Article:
NAIFA-MN State Government Affairs Chair Corey Anderson testifying next to Senator Julia Coleman, author of NAIFA-supported legislation, before the Senate Commerce and Consumer Protection Committee.
Senate Committee Approves NAIFA-backed Bills
The Senate Commerce and Consumer Protection Finance and Policy Committee on Monday approved legislation that establishes a family and medical leave program. SF3885 (Coleman, R-Waconia) allows employers to customize an insurance plan for paid leave and provides tax credits to small businesses to help them afford coverage. Corey Anderson, NAIFA-Minnesota State Government Relations Chair, testified in support of the bill. He was joined by witnesses, including the Minnesota Insurance and Financial Services Council, the Chamber of Commerce and the NFIB. The bill authorizes an insurance company licensed to issue disability income insurance policies to offer paid family leave insurance benefits providing wage replacement. Benefits may be offered through a rider or written as a separate group policy. The bill was approved and sent to the Senate floor.
The Committee also heard and approved the “best interest” standard for annuity solicitations and sales. NAIFA strongly supports this legislation. SF4108 (Dahms, R-Redwood Falls) reflects the updated 2020 NAIC Annuity Suitability Model which requires a producer, or insurer where no producer is involved, to consider the consumer's needs and financial interests above their own. It provides for a clear definition of best interest and states the benchmarks producers must meet to satisfy their obligation to the client. NAIFA was an active participant in the NAIC Committee deliberations and supported the amended model. A letter from NAIFA-Minnesota (Best Practices) was distributed to the Committee. The bill was approved and referred to the Senate floor. Its House companion bill is scheduled to be heard in the Commerce Finance and Policy Committee on Tuesday.
The Committee also heard SF1450 (Utke, R-Park Rapids), legislation which bans discrimination based on status as a living organ or bone marrow donor. The bill prohibits life, long-term-care, disability, or health insurers from declining or limiting coverage based solely on the status of an insured. The bill is effective for policies issued and renewed on or after August 1, 2021. The bill was approved and sent to the Senate floor. Its House companion bill is pending in the Commerce Finance and Policy Committee.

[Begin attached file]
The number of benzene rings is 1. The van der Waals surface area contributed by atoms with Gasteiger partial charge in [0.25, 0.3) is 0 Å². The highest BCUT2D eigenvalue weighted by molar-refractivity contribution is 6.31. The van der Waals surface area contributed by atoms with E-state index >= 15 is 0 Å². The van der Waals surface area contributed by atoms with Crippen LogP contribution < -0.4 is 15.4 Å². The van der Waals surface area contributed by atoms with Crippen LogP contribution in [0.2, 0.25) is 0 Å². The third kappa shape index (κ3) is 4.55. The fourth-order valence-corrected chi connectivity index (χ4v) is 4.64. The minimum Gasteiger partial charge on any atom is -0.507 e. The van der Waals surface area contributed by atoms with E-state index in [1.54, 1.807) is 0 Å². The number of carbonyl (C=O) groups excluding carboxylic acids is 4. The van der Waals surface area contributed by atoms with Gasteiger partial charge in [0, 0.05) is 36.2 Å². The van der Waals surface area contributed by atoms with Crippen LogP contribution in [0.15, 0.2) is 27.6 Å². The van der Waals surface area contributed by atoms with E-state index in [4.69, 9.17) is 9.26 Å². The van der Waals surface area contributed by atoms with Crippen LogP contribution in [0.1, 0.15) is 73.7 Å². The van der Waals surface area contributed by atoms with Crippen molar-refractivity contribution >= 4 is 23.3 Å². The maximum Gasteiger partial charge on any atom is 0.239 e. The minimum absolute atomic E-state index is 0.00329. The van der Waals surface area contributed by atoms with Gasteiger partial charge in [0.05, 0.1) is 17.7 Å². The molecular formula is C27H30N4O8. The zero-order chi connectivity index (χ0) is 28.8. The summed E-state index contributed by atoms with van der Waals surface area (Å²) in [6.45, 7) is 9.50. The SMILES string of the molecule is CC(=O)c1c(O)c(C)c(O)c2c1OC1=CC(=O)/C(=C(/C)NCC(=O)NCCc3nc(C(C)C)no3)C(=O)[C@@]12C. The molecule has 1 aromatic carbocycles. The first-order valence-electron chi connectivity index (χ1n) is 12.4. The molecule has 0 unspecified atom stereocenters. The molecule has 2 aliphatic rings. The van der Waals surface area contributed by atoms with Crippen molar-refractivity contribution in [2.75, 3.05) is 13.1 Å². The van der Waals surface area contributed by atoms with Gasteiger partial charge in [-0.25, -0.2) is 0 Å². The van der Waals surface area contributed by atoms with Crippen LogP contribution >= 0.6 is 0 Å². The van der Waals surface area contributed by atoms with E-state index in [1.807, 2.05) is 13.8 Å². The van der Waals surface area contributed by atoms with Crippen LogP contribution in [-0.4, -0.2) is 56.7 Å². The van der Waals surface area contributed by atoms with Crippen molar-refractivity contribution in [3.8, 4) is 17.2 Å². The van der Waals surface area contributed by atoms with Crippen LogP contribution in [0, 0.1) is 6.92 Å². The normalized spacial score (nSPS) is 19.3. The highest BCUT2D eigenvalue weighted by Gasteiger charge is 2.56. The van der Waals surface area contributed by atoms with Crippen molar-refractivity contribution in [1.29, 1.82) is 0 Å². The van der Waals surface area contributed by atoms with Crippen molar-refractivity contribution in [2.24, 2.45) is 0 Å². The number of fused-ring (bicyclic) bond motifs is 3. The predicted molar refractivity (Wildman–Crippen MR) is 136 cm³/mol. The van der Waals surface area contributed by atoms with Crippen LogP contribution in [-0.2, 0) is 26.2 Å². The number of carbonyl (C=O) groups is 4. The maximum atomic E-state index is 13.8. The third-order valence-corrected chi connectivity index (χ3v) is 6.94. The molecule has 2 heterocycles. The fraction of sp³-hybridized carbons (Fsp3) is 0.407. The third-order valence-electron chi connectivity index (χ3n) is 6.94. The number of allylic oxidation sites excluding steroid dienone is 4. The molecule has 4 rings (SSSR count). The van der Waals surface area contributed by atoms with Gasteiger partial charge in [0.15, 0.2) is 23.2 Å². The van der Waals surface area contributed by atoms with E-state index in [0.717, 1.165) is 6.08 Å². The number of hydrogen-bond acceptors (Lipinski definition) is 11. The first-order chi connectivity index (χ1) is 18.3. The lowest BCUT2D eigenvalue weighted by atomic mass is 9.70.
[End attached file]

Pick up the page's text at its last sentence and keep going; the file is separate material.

House Passes Reinsurance
The House on Thursday passed its version of reinsurance on a vote of 70-58. The Senate passed its reinsurance bill on March 14th on a vote of 42-24. Both bills extend reinsurance through 2027. The two bodies are trying to move quickly on the bill so that insurers can meet the July 9th deadline to file 2023 rates. But while they agree swift action is important, the two bodies approach reinsurance with very different philosophies The DFL House bill adds postnatal visits, requires that 25 percent of the individual and small group health plans offered by an insurer apply a pre-deductible flat-dollar amount co-pay structure for prescription drugs, establishes an Office of Mental Health Parity and Substance Use Accountability within the Department of Commerce and requires the Commissioner of Human Services to develop a proposal for a public option alternative to private insurance. The Senate bill also dedicates more than $1 billion in State funds to the program, while the House bill extends the program, but leaves the funding level to be decided later this session. Conference committee discussions are expected to begin this weekend as an agreement must be reached quickly to allow Minnesota to meet an April 1 deadline for applying for a reinsurance extension with the federal government.
House Committee Approves Insurer Flexibility Bill
Legislation that provides regulatory flexibility to the Department of Commerce so that new types of affordable long term care insurance (LTCI) can be made available to meet consumer needs was heard in the House Commerce Finance and Policy Committee on Friday. The bill allows insurers to offer term policies that provide both life and LTC benefits. These policies would provide only life insurance benefits in the early stages of coverage and would gradually change to LTCI benefits as time passes. The bill was approved and sent to the House floor. The Senate companion bill is pending in the Commerce and Consumer Protection Finance and Policy Committee.